A burst of buying in US stocks defied slumps in other markets and offered hope for investors shaken by geopolitical turmoil.
Major US stock indexes closed up around 1% yesterday, buoyed by signs that tensions in Ukraine might be easing.
The rally on Wall Street contrasted with price declines in European and Asian stock markets.
Fear has been creeping into stock and bond markets around the world in recent weeks against a backdrop of escalating global conflicts.
News of US fighter jets dropping bombs in Iraq and the end of a three-day ceasefire in Gaza weighed further on European and Asian markets.
The declines there capped broad losses for the week, including a 5% drop in Japan's major stock index.
US stock markets bucked the trend as investors snapped up shares that had been beaten down in recent days.
The buying surged late in the day on reports that Russia had ended military exercises near Ukraine.
The Dow Jones industrial average surged 1.1%, its biggest gain since March. The index remains 3.4% below its record high set July 16.
Jim Paulsen, chief investment strategist at Wells Capital Management, said he was not surprised by the Wall Street rally.
"The US economy will grow at 3% or 4% for the rest of the year," he said. "Are geopolitical risks really going to have an economic impact?"
It is a question that has been unsettling investors.
In June and most of July, prices in major stock indexes in the US rose even in the face of the widening conflicts around the world. Some experts warned that markets had grown dangerously complacent.
But then the West imposed increasingly crushing sanctions on Russia for supporting rebels in Ukraine. Israel's bloody war in Gaza dragged on. And Sunni extremists made advances in northern Iraq.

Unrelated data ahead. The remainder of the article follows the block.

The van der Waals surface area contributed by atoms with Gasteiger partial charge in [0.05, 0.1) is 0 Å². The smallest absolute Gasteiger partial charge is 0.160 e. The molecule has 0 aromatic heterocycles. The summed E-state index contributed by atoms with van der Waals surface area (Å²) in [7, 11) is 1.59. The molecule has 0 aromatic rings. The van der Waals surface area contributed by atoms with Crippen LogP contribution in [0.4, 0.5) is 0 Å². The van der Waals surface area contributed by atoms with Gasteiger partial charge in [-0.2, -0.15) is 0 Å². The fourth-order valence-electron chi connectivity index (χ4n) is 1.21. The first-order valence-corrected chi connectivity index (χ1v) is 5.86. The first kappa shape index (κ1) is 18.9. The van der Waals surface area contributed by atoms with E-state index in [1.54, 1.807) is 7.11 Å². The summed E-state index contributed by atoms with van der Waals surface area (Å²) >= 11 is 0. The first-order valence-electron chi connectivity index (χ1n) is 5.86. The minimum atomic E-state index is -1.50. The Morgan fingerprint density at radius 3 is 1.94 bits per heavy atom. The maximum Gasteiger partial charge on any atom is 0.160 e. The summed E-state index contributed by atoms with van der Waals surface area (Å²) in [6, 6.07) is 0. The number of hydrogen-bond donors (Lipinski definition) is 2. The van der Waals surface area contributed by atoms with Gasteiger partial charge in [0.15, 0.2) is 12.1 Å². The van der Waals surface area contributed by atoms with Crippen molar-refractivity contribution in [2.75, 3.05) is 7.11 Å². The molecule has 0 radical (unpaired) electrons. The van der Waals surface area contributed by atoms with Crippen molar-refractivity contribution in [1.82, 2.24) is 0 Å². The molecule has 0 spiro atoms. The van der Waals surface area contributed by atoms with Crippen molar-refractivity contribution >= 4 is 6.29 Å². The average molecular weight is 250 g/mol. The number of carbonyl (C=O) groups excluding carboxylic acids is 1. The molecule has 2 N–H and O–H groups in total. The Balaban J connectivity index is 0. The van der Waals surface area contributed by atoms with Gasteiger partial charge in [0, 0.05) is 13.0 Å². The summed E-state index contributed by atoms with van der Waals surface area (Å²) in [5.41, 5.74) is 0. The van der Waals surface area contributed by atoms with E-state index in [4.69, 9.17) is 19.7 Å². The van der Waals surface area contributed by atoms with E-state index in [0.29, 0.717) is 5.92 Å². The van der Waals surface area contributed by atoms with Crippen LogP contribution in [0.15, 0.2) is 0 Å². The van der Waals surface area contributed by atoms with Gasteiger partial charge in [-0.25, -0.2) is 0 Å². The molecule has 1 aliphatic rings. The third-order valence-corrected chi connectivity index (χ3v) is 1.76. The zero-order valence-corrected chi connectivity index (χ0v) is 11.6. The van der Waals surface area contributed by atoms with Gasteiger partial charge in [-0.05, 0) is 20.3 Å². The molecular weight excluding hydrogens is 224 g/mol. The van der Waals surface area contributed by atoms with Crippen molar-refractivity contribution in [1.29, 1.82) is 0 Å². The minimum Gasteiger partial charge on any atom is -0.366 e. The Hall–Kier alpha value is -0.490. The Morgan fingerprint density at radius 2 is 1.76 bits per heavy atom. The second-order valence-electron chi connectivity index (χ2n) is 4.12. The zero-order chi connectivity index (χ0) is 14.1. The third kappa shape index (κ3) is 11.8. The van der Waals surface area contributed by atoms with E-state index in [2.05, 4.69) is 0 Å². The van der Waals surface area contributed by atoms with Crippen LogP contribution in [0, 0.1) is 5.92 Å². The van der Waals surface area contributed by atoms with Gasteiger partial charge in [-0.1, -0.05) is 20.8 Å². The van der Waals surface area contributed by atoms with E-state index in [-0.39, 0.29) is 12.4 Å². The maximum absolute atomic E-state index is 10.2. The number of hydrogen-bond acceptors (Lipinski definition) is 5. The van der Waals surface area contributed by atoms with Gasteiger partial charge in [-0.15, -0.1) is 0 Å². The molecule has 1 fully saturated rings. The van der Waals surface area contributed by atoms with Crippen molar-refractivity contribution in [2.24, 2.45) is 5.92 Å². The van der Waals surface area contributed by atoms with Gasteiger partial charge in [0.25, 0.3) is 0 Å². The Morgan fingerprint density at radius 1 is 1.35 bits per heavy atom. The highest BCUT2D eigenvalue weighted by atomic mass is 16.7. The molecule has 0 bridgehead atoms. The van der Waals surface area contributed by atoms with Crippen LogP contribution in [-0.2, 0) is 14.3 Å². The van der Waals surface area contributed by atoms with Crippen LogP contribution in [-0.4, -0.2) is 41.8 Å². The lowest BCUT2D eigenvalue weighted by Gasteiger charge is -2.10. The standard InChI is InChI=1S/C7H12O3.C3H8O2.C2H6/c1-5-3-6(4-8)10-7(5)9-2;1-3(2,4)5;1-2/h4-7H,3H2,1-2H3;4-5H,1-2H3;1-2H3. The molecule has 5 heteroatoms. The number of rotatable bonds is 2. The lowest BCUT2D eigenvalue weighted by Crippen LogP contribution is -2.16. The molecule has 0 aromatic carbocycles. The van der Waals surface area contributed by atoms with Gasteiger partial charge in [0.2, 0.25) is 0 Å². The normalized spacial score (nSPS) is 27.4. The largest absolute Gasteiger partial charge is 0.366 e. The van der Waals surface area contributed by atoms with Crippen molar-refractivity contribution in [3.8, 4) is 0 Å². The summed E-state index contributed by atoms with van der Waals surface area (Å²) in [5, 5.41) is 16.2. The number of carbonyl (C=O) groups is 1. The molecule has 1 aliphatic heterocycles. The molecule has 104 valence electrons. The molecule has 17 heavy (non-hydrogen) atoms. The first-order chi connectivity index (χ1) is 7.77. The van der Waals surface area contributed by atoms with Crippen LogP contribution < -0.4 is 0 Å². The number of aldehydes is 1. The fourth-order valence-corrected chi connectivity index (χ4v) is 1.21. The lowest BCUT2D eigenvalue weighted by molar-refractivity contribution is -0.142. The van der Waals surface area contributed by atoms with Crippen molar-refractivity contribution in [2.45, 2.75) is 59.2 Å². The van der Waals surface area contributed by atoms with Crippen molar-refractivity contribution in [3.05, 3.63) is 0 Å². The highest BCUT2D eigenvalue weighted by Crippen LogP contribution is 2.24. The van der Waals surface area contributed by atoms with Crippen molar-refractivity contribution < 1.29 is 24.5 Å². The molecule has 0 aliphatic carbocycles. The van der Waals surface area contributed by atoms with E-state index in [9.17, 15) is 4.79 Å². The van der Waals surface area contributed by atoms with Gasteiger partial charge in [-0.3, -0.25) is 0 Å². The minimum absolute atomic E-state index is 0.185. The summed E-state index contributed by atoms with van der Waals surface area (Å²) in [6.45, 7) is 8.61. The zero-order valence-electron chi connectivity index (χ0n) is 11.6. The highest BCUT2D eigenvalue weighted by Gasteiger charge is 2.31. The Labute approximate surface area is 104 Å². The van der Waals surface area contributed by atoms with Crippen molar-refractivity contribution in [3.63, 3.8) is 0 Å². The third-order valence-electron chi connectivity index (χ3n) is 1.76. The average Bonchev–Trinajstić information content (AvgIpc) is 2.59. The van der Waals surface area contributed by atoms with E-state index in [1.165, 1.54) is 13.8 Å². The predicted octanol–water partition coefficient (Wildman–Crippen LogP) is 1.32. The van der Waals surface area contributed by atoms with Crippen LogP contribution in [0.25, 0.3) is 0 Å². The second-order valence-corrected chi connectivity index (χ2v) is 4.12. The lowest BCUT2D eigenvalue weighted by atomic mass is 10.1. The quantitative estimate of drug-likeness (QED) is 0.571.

Prices then began a sustained decline, even in resilient US markets. US stocks in July posted their first monthly loss since January.
The fear has driven up various government bond prices, too, and sent yields down. The yield on German government notes maturing in 10 years, for instance, hit an all-time low yesterday.
The yield on US notes of the same maturity has reached its lowest level in about a year.
Another sign of worry, the VIX, a gauge of expectation of future US stock volatility, has climbed nearly 50% since early July.
One fear is that Europe could fall back into another recession after having emerged from one last year.
The economies of the 18 countries that share the euro currency are barely growing, and many of them depend on Russia for natural gas imports. Germany imports nearly all its natural gas from Russia.
This week, the head of the European Central Bank, Mario Draghi, warned that the crisis in Ukraine could hurt the fragile recovery in the region.
The troubles in Iraq also threaten oil supplies. A report from Citigroup to clients early yesterday noted that Iraq is the fastest-growing supplier among OPEC members.
Benchmark U.S. crude oil rose 31 cents to close at $97.65 a barrel on the New York Mercantile Exchange.
Brent crude, a benchmark for international oils used by many US refineries, fell 42 cents to close at 105.02 dollars on the ICE Futures exchange in London.
The Citi report also noted, though, that there was reason to keep buying stocks, not the least of which is strong corporate earnings.
With nearly all second-quarter results for S&P 500 companies out, analysts are calling for earnings in that index to jump 10% from a year earlier.
At the beginning of July, they expected a gain of less than 7%, according to S&P Capital IQ, a data provider.
Yesterday, the Dow ended up 185.66 points, or 1.1%, to 16,553.93. The Standard & Poor's 500 index rose 22.02 points, or 1.2%, to 1,931.59. The Nasdaq composite rose 35.93 points, or 0.83%, to 4,370.90.
In economic news, the US labour department reported that workers were more productive in the April-June quarter and that labour costs rose slightly, a sharp turnaround from grim first-quarter figures.
Productivity increased 2.5% at a seasonally adjusted annual rate, after plummeting 4.5% in the first quarter.
In Europe, Germany's DAX fell 0.3% while the FTSE 100 index of British shares dropped 0.5%. Both indexes are down about 2% for the week, capping three weeks of losses.
France's CAC-40 was flat, but ended the week down 1.3%. That was its third straight weekly loss.